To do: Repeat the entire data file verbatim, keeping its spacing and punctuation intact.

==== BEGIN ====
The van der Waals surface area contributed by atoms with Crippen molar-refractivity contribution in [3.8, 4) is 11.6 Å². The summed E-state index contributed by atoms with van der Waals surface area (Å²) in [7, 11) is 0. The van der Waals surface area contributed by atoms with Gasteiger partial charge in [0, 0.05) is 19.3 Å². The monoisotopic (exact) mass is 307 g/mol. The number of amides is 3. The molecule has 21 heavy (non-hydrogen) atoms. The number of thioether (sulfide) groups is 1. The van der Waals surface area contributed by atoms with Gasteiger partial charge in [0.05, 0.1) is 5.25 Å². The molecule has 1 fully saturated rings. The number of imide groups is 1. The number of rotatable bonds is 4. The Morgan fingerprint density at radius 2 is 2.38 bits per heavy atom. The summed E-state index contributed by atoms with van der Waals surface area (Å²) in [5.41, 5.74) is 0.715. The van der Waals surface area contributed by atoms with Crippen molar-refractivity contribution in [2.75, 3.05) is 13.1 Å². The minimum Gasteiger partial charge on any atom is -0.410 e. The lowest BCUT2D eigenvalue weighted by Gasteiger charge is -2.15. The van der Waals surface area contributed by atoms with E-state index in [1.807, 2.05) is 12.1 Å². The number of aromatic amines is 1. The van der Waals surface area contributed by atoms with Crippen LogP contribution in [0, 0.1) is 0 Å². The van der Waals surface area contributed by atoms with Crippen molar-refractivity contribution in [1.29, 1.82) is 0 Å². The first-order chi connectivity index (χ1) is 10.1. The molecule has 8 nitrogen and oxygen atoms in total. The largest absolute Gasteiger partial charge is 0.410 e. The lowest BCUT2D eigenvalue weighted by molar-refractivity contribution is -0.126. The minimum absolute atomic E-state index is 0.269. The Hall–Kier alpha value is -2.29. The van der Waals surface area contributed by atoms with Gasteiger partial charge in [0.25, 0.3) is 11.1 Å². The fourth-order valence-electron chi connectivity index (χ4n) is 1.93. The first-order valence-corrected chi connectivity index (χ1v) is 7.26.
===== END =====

The van der Waals surface area contributed by atoms with Crippen molar-refractivity contribution in [3.8, 4) is 11.6 Å². The summed E-state index contributed by atoms with van der Waals surface area (Å²) in [7, 11) is 0. The van der Waals surface area contributed by atoms with Gasteiger partial charge in [0, 0.05) is 19.3 Å². The monoisotopic (exact) mass is 307 g/mol. The number of amides is 3. The molecule has 21 heavy (non-hydrogen) atoms. The number of thioether (sulfide) groups is 1. The van der Waals surface area contributed by atoms with Gasteiger partial charge in [0.05, 0.1) is 5.25 Å². The molecule has 1 fully saturated rings. The number of imide groups is 1. The number of rotatable bonds is 4. The Morgan fingerprint density at radius 2 is 2.38 bits per heavy atom. The summed E-state index contributed by atoms with van der Waals surface area (Å²) in [5.41, 5.74) is 0.715. The van der Waals surface area contributed by atoms with Crippen molar-refractivity contribution in [2.75, 3.05) is 13.1 Å². The minimum Gasteiger partial charge on any atom is -0.410 e. The lowest BCUT2D eigenvalue weighted by Gasteiger charge is -2.15. The van der Waals surface area contributed by atoms with E-state index in [1.807, 2.05) is 12.1 Å². The number of aromatic amines is 1. The van der Waals surface area contributed by atoms with Crippen LogP contribution in [0, 0.1) is 0 Å². The van der Waals surface area contributed by atoms with Crippen molar-refractivity contribution in [1.29, 1.82) is 0 Å². The first-order chi connectivity index (χ1) is 10.1. The molecule has 8 nitrogen and oxygen atoms in total. The largest absolute Gasteiger partial charge is 0.410 e. The lowest BCUT2D eigenvalue weighted by molar-refractivity contribution is -0.126. The minimum absolute atomic E-state index is 0.269. The Hall–Kier alpha value is -2.29. The van der Waals surface area contributed by atoms with Gasteiger partial charge in [0.25, 0.3) is 11.1 Å². The fourth-order valence-electron chi connectivity index (χ4n) is 1.93. The first-order valence-corrected chi connectivity index (χ1v) is 7.26.